Frank J. Batavick | Columnist
Back in the late 1970s when I was working at Maryland Public TV, an instructional TV producer was taping a math series for middle schools. He had the scriptwriter compose a rap song for one of the programs to teach the process of multiplication. When classroom teachers were asked to critique this program before its broadcast, they expressed concern about the use of rap, worrying that it was a fad that would soon date the series.
Almost forty years later, the top ten songs of the week still feature rap artists and “Straight Outta Compton,” a biopic about the late 80s rap group N.W.A., was one of last year's highest grossing movies at over $160 million and counting. So rap was certainly no fad and is now well implanted in our culture.
I guess the same can be said for tattoos. For the past two decades I have been patiently waiting for this cultural phenomenon to burn out, but today it is stronger than ever. An April 2015 Pew Research Center survey on tattoos revealed that 36% of adults from ages eighteen to twenty-five have at least one tattoo. The figure climbs to 40% for adults twenty-six to forty.
The estimated 21,000 tattoo parlors in the U.S. rake in an astounding $1,650,500,000 a year. (That’s no typo. It’s well over a billion dollars.) It all adds up. The average cost of a small tattoo is about $45, and an elaborate, arm and back-filling, mythological-themed, in living color illustration runs an average of $150 an hour—no small change. Not to be petty, but you have to wonder how some of our local street people can afford their pricey skin art.
And what’s the motivation for getting a tat? Twenty-nine per cent do so because it makes them feel rebellious, 31% say it makes them feel sexier, and 43% think that getting a tat with “a personal meaning is the most important factor.”
When I was a kid, tattoos were the province of the sailor and the soldier returning from foreign duty. They were usually bestowed after a night of drinking with your comrades, and there were many stories of guys waking up the next morning surprised at their new embellishments. The themes back then were pretty simple— anchors, eagles, U.S. flags, hearts, a woman’s figure with a girl friend’s name, and, of course, the ubiquitous “MOM.” Today virtually any image can be requested, from movie stars to elaborate 19th century Japanese prints, and the quality of the draftsmanship and ink is exceeding high. In our challenging economy, there are probably more than a few art school grads thankfully wielding the needle.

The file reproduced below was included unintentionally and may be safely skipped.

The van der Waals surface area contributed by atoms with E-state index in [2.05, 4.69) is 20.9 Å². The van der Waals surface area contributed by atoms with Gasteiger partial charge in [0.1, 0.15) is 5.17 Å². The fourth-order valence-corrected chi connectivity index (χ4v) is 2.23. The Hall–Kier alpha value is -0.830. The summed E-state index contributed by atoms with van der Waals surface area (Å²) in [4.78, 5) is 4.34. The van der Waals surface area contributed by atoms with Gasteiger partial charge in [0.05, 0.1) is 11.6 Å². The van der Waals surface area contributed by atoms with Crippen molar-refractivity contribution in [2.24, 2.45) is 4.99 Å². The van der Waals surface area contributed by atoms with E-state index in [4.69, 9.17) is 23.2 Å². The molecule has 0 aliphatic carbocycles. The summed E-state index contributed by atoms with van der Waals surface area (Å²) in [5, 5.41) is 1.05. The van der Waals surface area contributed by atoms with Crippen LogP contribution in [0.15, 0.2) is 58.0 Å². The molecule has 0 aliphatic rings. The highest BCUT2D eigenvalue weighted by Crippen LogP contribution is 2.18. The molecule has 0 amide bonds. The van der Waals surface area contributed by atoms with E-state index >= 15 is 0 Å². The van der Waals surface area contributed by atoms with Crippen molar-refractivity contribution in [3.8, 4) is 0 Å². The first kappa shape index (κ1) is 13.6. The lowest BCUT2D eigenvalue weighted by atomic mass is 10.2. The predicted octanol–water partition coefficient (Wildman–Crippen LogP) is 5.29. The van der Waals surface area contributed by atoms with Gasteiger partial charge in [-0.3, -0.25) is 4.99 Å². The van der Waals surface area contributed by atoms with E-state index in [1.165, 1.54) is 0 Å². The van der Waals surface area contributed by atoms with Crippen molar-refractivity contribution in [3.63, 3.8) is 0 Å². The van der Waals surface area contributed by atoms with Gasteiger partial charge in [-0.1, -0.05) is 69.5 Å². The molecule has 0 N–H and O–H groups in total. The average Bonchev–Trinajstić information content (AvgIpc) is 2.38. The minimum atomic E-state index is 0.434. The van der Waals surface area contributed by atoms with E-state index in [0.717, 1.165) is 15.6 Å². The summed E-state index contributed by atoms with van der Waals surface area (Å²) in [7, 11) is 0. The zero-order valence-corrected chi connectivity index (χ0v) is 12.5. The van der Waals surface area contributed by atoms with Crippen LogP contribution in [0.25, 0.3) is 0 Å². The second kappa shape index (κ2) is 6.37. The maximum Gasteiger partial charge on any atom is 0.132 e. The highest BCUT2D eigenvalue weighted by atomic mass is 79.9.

As may be apparent, I am not a big fan of tattoos, but have come to accept such adornments as wristlets, ankle tats, and even the above-the-buttocks tramp stamps. I know of a young couple who had wedding bands tattooed on their ring fingers in place of the gold metal variety and I find that charming. I draw the line at anything that defaces a person and that, I fear, they will be sorry for when middle age sets in, if not before. Sleeve tattoos (those that cover the arm like a long-sleeved shirt) and face tattoos fall into this category, as do full body tattoos that rival a carnival sideshow attraction. I’ve observed a few women with tats that march up their arms and land on their faces, encircling an eye. I consider these a grave mistake in judgment that they will someday regret and/or have to pay a small fortune to have removed.
Here’s an idea: What if patrons could choose an ink that slowly fades over the years? This innovation would help avoid eventual embarrassment and ensure that the Mount Fuji above one’s navel doesn’t morph into a diorama of the Grand Tetons over time.
I am not always a Bible literalist, but I do think it interesting that there are those in society who rail against same-sex marriage because of Leviticus 18:22, but offer no objection to tattoos despite what Leviticus 19:28 proscribes (“Do not… put tattoo marks on yourselves.”) That sounds pretty clear to me.
None of my three kids has tattoos, but I should steel myself for what my six grandkids may do when they come of age. I just hope they realize that sometimes beauty really is skin deep.
Frank Batavick is a graduate of Gloucester Catholic (‘63) and La Salle University ('67) with over 40 years of experience as a television writer/producer/director for public TV and media companies in IN and NJ. He has also served as adjunct faculty and visiting professor in Communications at colleges and universities in NY and MD. Frank now lives in MD with his wife Dori (GCHS, ‘63), where he is the vice chair of the Historical Society of Carroll County’s board of trustees, editor of the Carroll History Journal, and a weekly columnist and occasional feature writer for the Carroll County Times.
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